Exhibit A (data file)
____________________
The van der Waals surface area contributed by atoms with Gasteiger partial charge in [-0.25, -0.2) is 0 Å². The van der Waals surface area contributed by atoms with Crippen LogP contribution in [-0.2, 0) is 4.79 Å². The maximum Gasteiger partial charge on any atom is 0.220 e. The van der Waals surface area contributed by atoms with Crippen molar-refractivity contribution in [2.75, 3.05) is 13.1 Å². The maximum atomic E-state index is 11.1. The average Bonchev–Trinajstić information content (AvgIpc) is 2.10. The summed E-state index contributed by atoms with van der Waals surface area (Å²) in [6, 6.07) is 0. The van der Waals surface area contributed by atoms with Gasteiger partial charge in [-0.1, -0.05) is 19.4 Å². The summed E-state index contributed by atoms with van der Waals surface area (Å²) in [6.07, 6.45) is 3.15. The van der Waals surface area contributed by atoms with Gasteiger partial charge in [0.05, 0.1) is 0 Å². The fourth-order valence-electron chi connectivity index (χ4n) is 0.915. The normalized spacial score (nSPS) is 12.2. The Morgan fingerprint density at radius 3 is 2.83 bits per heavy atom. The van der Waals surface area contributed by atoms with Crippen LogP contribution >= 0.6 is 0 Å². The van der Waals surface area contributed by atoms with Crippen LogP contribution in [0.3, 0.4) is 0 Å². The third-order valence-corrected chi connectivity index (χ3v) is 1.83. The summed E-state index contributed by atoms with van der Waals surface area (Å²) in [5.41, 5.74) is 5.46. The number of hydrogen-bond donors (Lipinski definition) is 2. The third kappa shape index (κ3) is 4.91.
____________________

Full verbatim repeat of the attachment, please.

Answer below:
The van der Waals surface area contributed by atoms with Gasteiger partial charge in [-0.25, -0.2) is 0 Å². The van der Waals surface area contributed by atoms with Crippen LogP contribution in [-0.2, 0) is 4.79 Å². The maximum Gasteiger partial charge on any atom is 0.220 e. The van der Waals surface area contributed by atoms with Crippen molar-refractivity contribution in [2.75, 3.05) is 13.1 Å². The maximum atomic E-state index is 11.1. The average Bonchev–Trinajstić information content (AvgIpc) is 2.10. The summed E-state index contributed by atoms with van der Waals surface area (Å²) in [6, 6.07) is 0. The van der Waals surface area contributed by atoms with Gasteiger partial charge in [-0.1, -0.05) is 19.4 Å². The summed E-state index contributed by atoms with van der Waals surface area (Å²) in [6.07, 6.45) is 3.15. The van der Waals surface area contributed by atoms with Gasteiger partial charge in [0.05, 0.1) is 0 Å². The fourth-order valence-electron chi connectivity index (χ4n) is 0.915. The normalized spacial score (nSPS) is 12.2. The Morgan fingerprint density at radius 3 is 2.83 bits per heavy atom. The van der Waals surface area contributed by atoms with Crippen LogP contribution >= 0.6 is 0 Å². The van der Waals surface area contributed by atoms with Crippen LogP contribution in [0.3, 0.4) is 0 Å². The third-order valence-corrected chi connectivity index (χ3v) is 1.83. The summed E-state index contributed by atoms with van der Waals surface area (Å²) in [5.41, 5.74) is 5.46. The number of hydrogen-bond donors (Lipinski definition) is 2. The third kappa shape index (κ3) is 4.91.